CHAPEL HILL — Two years ago, Ram Development Co. was making plans all over town.
Now it's unclear whether any of them will pan out as planned.
As the real estate bubble was peaking, Ram made a deal with the town to invest about $12.5 million of its own money and borrow more than $60 million more to build about 140 condos, ground-floor shops and a public plaza on a Franklin Street parking lot.
The plan, called 140 West Franklin, was to unite the east and west ends of downtown Chapel Hill and attract other developments like the nearby 10-story Greenbridge condominiums to reinvigorate downtown.
Like so many around the globe, however, that project has stalled amid tightening credit markets. It seems that not even a successful developer such as Ram, with dozens of projects all over its home state of Florida and forays into Michigan, Texas and North Carolina, is immune.
In March, Ram's contract was terminated with J. Randolph Segar to buy the 12.5-acre Town House Apartments site off Martin Luther King Jr. Boulevard. That came only weeks after the Chapel Hill Town Council rezoned the property and permitted Ram to replace the 110 apartments with 346 condos.
"We are still working on the deal, and we're evaluating our options," said Shari Meltzer, Ram's marketing director.
Said Segar, "It's simply in limbo at this point."
Two years ago, Ram proposed another project -- 48 condos, two banks and a 22,000-square-foot office and retail building on Martin Luther King Jr. Boulevard near Interstate 40. Ram had purchased the 13-acre Altemueller tract for $1.8million in April 2006 but sold it last August for $3 million. The new developer, William Christian and Associates, proposes a 300,000-square-foot mixed-use development including 110 dwelling units, a hotel, and office/retail space.
Across the street, Ram had proposed a 16,000- square-foot Walgreen's drug store and a 22,000-square-foot office and retail building near Timberlyne Shopping Center. It submitted a concept plan to the town planning office but never returned with a formal application.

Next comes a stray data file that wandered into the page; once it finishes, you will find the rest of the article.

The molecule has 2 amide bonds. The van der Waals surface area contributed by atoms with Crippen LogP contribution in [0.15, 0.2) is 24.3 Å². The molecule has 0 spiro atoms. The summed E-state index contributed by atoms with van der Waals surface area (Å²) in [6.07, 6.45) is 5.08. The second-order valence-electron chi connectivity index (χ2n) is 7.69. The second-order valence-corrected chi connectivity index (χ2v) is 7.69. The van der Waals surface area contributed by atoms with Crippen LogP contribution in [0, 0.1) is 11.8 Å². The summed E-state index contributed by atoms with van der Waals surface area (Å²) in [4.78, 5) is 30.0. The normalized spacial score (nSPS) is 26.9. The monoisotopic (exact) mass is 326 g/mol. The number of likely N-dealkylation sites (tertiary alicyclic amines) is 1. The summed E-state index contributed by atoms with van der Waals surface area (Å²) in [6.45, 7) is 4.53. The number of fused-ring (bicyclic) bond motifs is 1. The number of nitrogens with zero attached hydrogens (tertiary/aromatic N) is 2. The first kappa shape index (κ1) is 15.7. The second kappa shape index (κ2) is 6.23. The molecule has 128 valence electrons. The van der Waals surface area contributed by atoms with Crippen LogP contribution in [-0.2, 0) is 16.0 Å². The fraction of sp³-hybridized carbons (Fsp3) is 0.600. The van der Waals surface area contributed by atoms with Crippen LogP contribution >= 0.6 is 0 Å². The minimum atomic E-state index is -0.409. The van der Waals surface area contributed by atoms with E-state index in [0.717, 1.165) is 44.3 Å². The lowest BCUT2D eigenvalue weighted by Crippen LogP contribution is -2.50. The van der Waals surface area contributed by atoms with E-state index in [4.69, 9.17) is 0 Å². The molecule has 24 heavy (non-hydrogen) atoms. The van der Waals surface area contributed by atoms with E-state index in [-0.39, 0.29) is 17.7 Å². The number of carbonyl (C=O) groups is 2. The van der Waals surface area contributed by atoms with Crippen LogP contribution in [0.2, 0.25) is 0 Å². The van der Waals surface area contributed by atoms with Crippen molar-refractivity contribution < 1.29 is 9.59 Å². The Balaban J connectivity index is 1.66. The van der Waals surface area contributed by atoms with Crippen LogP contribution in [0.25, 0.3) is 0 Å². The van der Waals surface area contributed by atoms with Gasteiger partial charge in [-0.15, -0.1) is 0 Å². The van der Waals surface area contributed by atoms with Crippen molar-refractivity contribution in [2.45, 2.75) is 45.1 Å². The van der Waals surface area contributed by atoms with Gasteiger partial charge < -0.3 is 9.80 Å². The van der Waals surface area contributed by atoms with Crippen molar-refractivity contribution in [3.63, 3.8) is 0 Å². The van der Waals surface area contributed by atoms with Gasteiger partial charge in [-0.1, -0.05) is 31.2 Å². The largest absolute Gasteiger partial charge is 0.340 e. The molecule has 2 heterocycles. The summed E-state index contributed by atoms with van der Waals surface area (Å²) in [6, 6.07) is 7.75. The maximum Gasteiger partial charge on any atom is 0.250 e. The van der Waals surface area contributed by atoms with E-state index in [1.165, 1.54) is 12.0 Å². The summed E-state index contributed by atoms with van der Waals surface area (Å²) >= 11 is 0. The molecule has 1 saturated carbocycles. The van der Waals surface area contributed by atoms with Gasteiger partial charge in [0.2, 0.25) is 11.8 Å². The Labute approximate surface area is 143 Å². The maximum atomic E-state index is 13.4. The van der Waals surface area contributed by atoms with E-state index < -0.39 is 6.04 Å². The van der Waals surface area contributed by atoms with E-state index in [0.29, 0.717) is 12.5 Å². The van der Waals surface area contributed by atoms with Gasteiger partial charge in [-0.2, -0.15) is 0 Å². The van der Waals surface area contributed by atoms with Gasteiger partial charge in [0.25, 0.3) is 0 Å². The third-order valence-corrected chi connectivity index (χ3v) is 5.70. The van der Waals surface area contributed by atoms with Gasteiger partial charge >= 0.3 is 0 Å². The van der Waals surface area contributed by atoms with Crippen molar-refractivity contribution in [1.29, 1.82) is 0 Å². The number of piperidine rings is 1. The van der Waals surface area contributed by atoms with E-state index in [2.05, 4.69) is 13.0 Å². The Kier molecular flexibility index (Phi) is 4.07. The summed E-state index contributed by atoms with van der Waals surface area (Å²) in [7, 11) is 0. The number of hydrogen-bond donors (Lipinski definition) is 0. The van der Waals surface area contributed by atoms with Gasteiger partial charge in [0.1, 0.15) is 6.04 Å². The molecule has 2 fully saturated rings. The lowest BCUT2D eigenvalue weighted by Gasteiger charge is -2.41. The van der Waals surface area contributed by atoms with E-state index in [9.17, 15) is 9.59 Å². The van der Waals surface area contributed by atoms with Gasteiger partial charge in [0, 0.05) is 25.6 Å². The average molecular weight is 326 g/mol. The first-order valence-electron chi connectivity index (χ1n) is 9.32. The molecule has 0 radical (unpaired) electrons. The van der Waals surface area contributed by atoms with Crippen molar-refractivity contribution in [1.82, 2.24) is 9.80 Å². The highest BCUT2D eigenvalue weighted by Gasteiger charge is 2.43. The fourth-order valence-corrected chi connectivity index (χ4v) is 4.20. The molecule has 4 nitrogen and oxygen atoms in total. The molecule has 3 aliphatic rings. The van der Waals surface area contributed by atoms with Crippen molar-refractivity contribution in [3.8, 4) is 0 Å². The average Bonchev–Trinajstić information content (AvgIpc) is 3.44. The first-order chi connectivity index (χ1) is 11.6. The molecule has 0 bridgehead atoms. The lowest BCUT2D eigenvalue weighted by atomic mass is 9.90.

140 West Franklin
Ram has spent the past year trying to get enough pre-sales to get 140 West Franklin off the ground. This month, the company cut prices on some units by about 10 percent, hoping to entice several dozen buyers before it breaks ground.
"Those prices are now more sensitive to the current economy," Meltzer said.
Town Council member Bill Strom, who helped to negotiate the contract allowing Ram to build the mixed-use complex, hopes the company will proceed.
"I can't speculate on what their business model and plan is," Strom said.
"But I can't imagine that this is a great time in the real estate development industry," he added.
A higher bar
Indeed, two years ago, developers could easily borrow three-quarters of a project's cost -- often while offering little guarantee that their projects would be filled.
Today, lenders are willing to offer loans only to those projects where much of the space is pre-sold or pre-leased.
Developers who can get commitments from buyers or tenants are often only able to borrow about 60 percent the cost of a project, which would mean Ram might have to double its cash investment.
That helps explain, for example, why construction of Triangle offices was down 68 percent in March, compared to a year earlier, as Karnes Research data show. Fewer companies are growing, and therefore fewer are signing big leases. That makes it more difficult for lenders to justify the risk, and in turn is stalling planned offices.
Projects with condominiums are especially difficult to finance. Lenders are requiring better credit scores and more money down from prospective home buyers, in turn making it harder for developers to land enough pre-sales to get a loan.
"The lenders have their requirements, and that's why we are being sensitive to purchasers' needs," Meltzer said.
There were 19 condominiums sold in all of Orange County in the first four months of the year, according to the Triangle Multiple Listing Services. That's down 70 percent from the same period last year.
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